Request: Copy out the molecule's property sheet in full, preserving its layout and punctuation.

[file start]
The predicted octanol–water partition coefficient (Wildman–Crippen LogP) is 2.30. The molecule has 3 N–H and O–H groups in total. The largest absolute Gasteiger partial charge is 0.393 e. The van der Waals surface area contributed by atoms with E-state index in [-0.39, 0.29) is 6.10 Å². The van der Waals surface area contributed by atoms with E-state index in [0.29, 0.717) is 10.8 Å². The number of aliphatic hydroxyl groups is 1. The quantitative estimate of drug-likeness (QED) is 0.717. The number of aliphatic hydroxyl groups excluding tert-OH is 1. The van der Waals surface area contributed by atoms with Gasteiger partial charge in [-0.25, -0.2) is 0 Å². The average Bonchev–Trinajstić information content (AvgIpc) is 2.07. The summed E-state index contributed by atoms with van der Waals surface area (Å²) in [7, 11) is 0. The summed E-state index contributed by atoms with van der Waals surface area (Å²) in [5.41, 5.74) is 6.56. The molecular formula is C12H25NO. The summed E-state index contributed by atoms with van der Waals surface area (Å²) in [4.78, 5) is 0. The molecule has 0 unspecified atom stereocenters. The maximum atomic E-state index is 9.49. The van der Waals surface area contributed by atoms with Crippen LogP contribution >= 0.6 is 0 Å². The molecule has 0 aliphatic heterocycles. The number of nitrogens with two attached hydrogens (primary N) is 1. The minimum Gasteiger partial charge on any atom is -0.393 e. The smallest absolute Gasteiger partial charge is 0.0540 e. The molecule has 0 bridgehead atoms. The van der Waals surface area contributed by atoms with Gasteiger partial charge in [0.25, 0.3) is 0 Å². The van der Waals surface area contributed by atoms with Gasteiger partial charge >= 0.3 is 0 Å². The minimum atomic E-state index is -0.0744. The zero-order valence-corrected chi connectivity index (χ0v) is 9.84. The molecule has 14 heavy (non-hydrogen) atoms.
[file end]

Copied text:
The predicted octanol–water partition coefficient (Wildman–Crippen LogP) is 2.30. The molecule has 3 N–H and O–H groups in total. The largest absolute Gasteiger partial charge is 0.393 e. The van der Waals surface area contributed by atoms with E-state index in [-0.39, 0.29) is 6.10 Å². The van der Waals surface area contributed by atoms with E-state index in [0.29, 0.717) is 10.8 Å². The number of aliphatic hydroxyl groups is 1. The quantitative estimate of drug-likeness (QED) is 0.717. The number of aliphatic hydroxyl groups excluding tert-OH is 1. The van der Waals surface area contributed by atoms with Gasteiger partial charge in [-0.25, -0.2) is 0 Å². The average Bonchev–Trinajstić information content (AvgIpc) is 2.07. The summed E-state index contributed by atoms with van der Waals surface area (Å²) in [7, 11) is 0. The summed E-state index contributed by atoms with van der Waals surface area (Å²) in [5.41, 5.74) is 6.56. The molecular formula is C12H25NO. The summed E-state index contributed by atoms with van der Waals surface area (Å²) in [4.78, 5) is 0. The molecule has 0 unspecified atom stereocenters. The maximum atomic E-state index is 9.49. The van der Waals surface area contributed by atoms with Crippen LogP contribution >= 0.6 is 0 Å². The molecule has 0 aliphatic heterocycles. The number of nitrogens with two attached hydrogens (primary N) is 1. The minimum Gasteiger partial charge on any atom is -0.393 e. The smallest absolute Gasteiger partial charge is 0.0540 e. The molecule has 0 bridgehead atoms. The van der Waals surface area contributed by atoms with Gasteiger partial charge in [0.25, 0.3) is 0 Å². The van der Waals surface area contributed by atoms with Gasteiger partial charge >= 0.3 is 0 Å². The minimum atomic E-state index is -0.0744. The zero-order valence-corrected chi connectivity index (χ0v) is 9.84. The molecule has 14 heavy (non-hydrogen) atoms.